Monday, November 06, 2006

The Reformation Was a Rediscovery of the Gospel

Here's my slightly belated Reformation Day post.

From Luther's 1535 Lectures on Galatians, under 3:19

Contrariwise, the gospel is a light which lighteneth, quickeneth, comforteth, and raiseth up fearful consciences. For it showeth that God, for Christ's sake, is merciful to sinners, yea, and to such as are most unworthy, if they believe that by His death they are delivered from the curse, that is to say, from sin and everlasting death; and that through His victory, the blessing is freely given unto them, that is to say, grace, forgiveness of sins, righteousness, and everlasting life. Thus, putting a difference between the law and the gospel, we give to them both their own proper use and office. Of this difference between the law and the gospel, there is nothing to be found in the books of the monks, canonists, schoolmen; no, nor in the books of the ancient fathers. Augustine did somewhat understand this difference, and showed it. Jerome and others knew it not. There was wonderful silence many years touching this difference, in all schools and churches: and this brought men's consciences into great danger. For unless the gospel be plainly discerned from the law, the true Christian doctrine cannot be kept sound and uncorrupt. But if this difference be well known, then is the true manner of justification also known, and then it is an easy matter to discern faith from works, Christ from Moses, and all politic works. For all things without Christ are ministers of death, for the punishing of the wicked (p. 193).

So if the law and gospel were not well distinguished in the church's teaching, were all the fathers and saints condemned? Not necessarily, at all. On Galatians 4:30, he uses the example of Bernard of Clairvaux:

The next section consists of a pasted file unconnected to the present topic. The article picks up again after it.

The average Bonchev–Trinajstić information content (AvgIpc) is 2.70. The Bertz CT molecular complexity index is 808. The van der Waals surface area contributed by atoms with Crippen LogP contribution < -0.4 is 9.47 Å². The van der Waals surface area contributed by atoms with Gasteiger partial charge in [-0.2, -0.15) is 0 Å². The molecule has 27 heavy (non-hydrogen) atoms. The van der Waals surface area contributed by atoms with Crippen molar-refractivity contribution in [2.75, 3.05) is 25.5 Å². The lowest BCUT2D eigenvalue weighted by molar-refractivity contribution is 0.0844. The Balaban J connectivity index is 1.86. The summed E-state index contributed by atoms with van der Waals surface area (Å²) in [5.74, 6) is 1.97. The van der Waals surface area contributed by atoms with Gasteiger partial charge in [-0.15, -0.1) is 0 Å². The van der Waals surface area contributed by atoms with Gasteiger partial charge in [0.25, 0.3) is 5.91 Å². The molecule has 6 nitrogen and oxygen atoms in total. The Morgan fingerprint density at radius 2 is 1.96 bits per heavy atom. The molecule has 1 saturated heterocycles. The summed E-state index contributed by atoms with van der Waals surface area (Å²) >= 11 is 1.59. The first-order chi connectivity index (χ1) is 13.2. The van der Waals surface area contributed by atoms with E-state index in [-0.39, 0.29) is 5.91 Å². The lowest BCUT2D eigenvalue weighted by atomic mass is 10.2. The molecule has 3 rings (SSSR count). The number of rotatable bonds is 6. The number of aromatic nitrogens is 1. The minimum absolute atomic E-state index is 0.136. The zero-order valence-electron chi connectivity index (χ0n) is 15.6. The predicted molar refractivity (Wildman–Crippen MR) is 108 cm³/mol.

He being once grievously sick and having no hope of life, put not his trust in his single life, nor in his good works, and deeds of charity, whereof he had done many; but removed them far out of his sight, and receiving the benefit of Christ by faith, he said:
"I have lived wickedly, but Thou, Lord Jesus Christ, by double right dost possess the Kingdom of heaven: first, because Thou art the Son of God: second because Thou hast purchased it by Thy death. The first Thou keepest for Thyself, by Thy birthright; the second Thou givest to me, not by right of my works, but by the right of grace."

He set not against the wrath of God his monkery, nor his angelical life: but he took hold of that one thing needful, and so was saved. I think that Jerome, Gregory, and many other of the fathers were saved after the same sort. And it is not to be doubted but that in the Old Testament, many kings and other idolaters were saved in like manner, who, at their hour of death, casting away their trust in vain idols, took hold of the promise of God, which was made unto the seed of Abraham, that is to say, Christ, in whom all nations should be blessed (p. 296)

Samuel Johnson was saved in just this way, as I've noted before.

In other words, "evangelical catholics" of all varieties have a problem. They have to assert either that the pre-Reformation tradition, going all the way back to the "ancient fathers" of the fourth-fifth century, had some serious problems. Or else that the Reformation did not understand itself properly.